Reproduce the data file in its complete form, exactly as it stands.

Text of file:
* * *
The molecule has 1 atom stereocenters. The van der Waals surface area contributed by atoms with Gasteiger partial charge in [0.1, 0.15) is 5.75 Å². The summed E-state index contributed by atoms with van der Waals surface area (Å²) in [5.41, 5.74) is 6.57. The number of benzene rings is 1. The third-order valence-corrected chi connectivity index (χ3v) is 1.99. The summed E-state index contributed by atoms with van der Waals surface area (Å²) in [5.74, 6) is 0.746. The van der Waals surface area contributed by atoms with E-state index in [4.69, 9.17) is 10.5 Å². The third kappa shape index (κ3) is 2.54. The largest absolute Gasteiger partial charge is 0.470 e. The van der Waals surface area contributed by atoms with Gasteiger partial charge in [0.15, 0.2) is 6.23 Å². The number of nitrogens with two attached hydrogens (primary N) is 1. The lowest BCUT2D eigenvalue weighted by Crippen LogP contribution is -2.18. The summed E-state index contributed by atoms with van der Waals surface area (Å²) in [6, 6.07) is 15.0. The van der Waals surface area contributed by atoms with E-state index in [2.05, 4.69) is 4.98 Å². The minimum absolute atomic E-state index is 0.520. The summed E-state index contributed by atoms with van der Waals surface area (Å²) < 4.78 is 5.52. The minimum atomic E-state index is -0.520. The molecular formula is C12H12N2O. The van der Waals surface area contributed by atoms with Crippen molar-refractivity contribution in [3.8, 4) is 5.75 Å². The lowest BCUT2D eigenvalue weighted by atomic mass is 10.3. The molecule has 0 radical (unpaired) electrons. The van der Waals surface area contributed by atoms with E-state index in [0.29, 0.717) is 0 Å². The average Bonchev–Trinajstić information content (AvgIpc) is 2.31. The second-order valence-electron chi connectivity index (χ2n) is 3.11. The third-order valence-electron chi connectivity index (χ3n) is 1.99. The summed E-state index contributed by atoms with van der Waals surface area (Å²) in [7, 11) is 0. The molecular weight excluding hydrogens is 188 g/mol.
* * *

The molecule has 1 atom stereocenters. The van der Waals surface area contributed by atoms with Gasteiger partial charge in [0.1, 0.15) is 5.75 Å². The summed E-state index contributed by atoms with van der Waals surface area (Å²) in [5.41, 5.74) is 6.57. The number of benzene rings is 1. The third-order valence-corrected chi connectivity index (χ3v) is 1.99. The summed E-state index contributed by atoms with van der Waals surface area (Å²) in [5.74, 6) is 0.746. The van der Waals surface area contributed by atoms with E-state index in [4.69, 9.17) is 10.5 Å². The third kappa shape index (κ3) is 2.54. The largest absolute Gasteiger partial charge is 0.470 e. The van der Waals surface area contributed by atoms with Gasteiger partial charge in [0.15, 0.2) is 6.23 Å². The number of nitrogens with two attached hydrogens (primary N) is 1. The lowest BCUT2D eigenvalue weighted by Crippen LogP contribution is -2.18. The summed E-state index contributed by atoms with van der Waals surface area (Å²) in [6, 6.07) is 15.0. The van der Waals surface area contributed by atoms with E-state index in [2.05, 4.69) is 4.98 Å². The minimum absolute atomic E-state index is 0.520. The summed E-state index contributed by atoms with van der Waals surface area (Å²) < 4.78 is 5.52. The minimum atomic E-state index is -0.520. The molecular formula is C12H12N2O. The van der Waals surface area contributed by atoms with Crippen molar-refractivity contribution in [3.8, 4) is 5.75 Å². The lowest BCUT2D eigenvalue weighted by atomic mass is 10.3. The molecule has 0 radical (unpaired) electrons. The van der Waals surface area contributed by atoms with E-state index in [0.29, 0.717) is 0 Å². The average Bonchev–Trinajstić information content (AvgIpc) is 2.31. The second-order valence-electron chi connectivity index (χ2n) is 3.11. The third-order valence-electron chi connectivity index (χ3n) is 1.99. The summed E-state index contributed by atoms with van der Waals surface area (Å²) in [7, 11) is 0. The molecular weight excluding hydrogens is 188 g/mol.